This week, 30 ice dance teams from 23 countries head to Stockholm, Sweden for the 2015 European Figure Skating Championships. This is the seventh time Sweden has hosted the European Championships, the last time Stockholm served as the location was 1912. Each European country is allotted between one and three spots at this event, based on the countries results from the previous year. The individual teams that we will see, however, are chosen by their respective skating unions. The only countries that were allowed three teams each are Italy and Russia, both of whom are expecting medals this week.
2014 champions, Anna Cappellini & Luca Lanotte of Italy will face strong competition from France’s Gabriella Papadakis & Guillaume Cizeron and Elena Ilinykh & Ruslan Zhiganshin of Russia as they defend their title in Stockholm. All three teams competed at Cup of China in November with the French taking home gold. The Italians capped last season with a win at the 2014 World Championships in March and have competed only once internationally this season. After finishing a disappointing third at Cup of China, they withdrew from their second Grand Prix to focus on making some changes to their free dance. They convincingly won their national championships, scoring 190.16.
Papadakis & Cizeron have been on a roll this season winning both of their Grand Prix events as well as a bronze medal at the Grand Prix Final. The team relocated to Montreal, Quebec earlier this year with coach Romain Haguenauer and now also works with Marie-France Dubreuil and Patrice Lauzon, the 2006 and 2007 world silver medalists.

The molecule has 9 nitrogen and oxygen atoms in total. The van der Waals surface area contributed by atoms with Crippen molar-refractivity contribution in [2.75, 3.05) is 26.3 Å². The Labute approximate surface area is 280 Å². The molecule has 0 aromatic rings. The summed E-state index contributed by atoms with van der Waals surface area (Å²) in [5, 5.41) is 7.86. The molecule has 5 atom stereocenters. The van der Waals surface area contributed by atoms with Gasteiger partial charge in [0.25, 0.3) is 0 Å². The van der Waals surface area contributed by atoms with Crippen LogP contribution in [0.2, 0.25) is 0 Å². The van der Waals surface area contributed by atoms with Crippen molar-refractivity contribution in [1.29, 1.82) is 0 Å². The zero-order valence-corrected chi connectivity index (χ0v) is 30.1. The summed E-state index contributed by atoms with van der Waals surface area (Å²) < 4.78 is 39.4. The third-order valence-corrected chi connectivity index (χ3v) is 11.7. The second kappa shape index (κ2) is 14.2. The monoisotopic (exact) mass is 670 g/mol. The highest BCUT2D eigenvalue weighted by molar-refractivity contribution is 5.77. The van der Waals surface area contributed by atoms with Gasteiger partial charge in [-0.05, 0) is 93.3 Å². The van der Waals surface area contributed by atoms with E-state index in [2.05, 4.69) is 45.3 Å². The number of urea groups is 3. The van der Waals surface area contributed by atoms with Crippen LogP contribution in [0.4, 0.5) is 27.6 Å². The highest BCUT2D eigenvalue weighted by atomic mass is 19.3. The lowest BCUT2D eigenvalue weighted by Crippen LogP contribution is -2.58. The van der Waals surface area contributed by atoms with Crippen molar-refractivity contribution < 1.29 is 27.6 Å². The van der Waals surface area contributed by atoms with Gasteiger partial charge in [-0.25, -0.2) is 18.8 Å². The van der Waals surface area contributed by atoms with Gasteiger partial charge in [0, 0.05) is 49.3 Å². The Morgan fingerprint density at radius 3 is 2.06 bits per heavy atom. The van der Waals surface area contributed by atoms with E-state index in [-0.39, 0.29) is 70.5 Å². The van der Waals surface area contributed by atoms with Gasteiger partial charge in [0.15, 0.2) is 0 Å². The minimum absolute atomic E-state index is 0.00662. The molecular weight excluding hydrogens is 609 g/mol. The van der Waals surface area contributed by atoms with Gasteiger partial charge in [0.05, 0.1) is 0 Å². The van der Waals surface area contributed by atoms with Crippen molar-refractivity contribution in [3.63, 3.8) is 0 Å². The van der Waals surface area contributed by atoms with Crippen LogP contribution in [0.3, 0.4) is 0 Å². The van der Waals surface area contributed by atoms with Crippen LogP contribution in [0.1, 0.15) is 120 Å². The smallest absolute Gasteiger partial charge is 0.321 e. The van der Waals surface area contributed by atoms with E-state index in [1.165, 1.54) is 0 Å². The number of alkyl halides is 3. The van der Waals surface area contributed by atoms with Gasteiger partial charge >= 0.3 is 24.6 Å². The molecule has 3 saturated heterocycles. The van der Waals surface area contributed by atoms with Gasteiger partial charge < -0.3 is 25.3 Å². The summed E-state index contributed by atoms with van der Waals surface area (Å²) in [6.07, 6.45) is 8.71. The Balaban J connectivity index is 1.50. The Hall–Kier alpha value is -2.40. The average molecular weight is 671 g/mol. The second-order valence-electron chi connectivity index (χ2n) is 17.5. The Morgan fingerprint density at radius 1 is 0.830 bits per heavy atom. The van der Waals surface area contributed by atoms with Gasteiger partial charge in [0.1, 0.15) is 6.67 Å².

Russia’s Ilinykh & Zhiganshin started their partnership nine months ago and have improved their placements at each outing. Second and fourth place finishes at their Grand Prix events qualified them for the Final, where they finished sixth. In December, they were crowned national champions in a close race with Ksenia Monko & Kirill Khaliavin, who will also compete in Sweden.
The 2014 European bronze medalists, Penny Coomes & Nick Buckland of Great Britain, will look to contend with all three in hopes of repeating their placement from last year or moving up a step on the podium. The duo’s programs have been well received this season by judges and fans alike and have the potential to shake things up at the top if the Brits are on their game.
Since most of these European teams have significant international experience, the competition should be close. The top 20 will advance after the short dance which takes place on Wednesday, January 28th. The free dance will be held on the following day.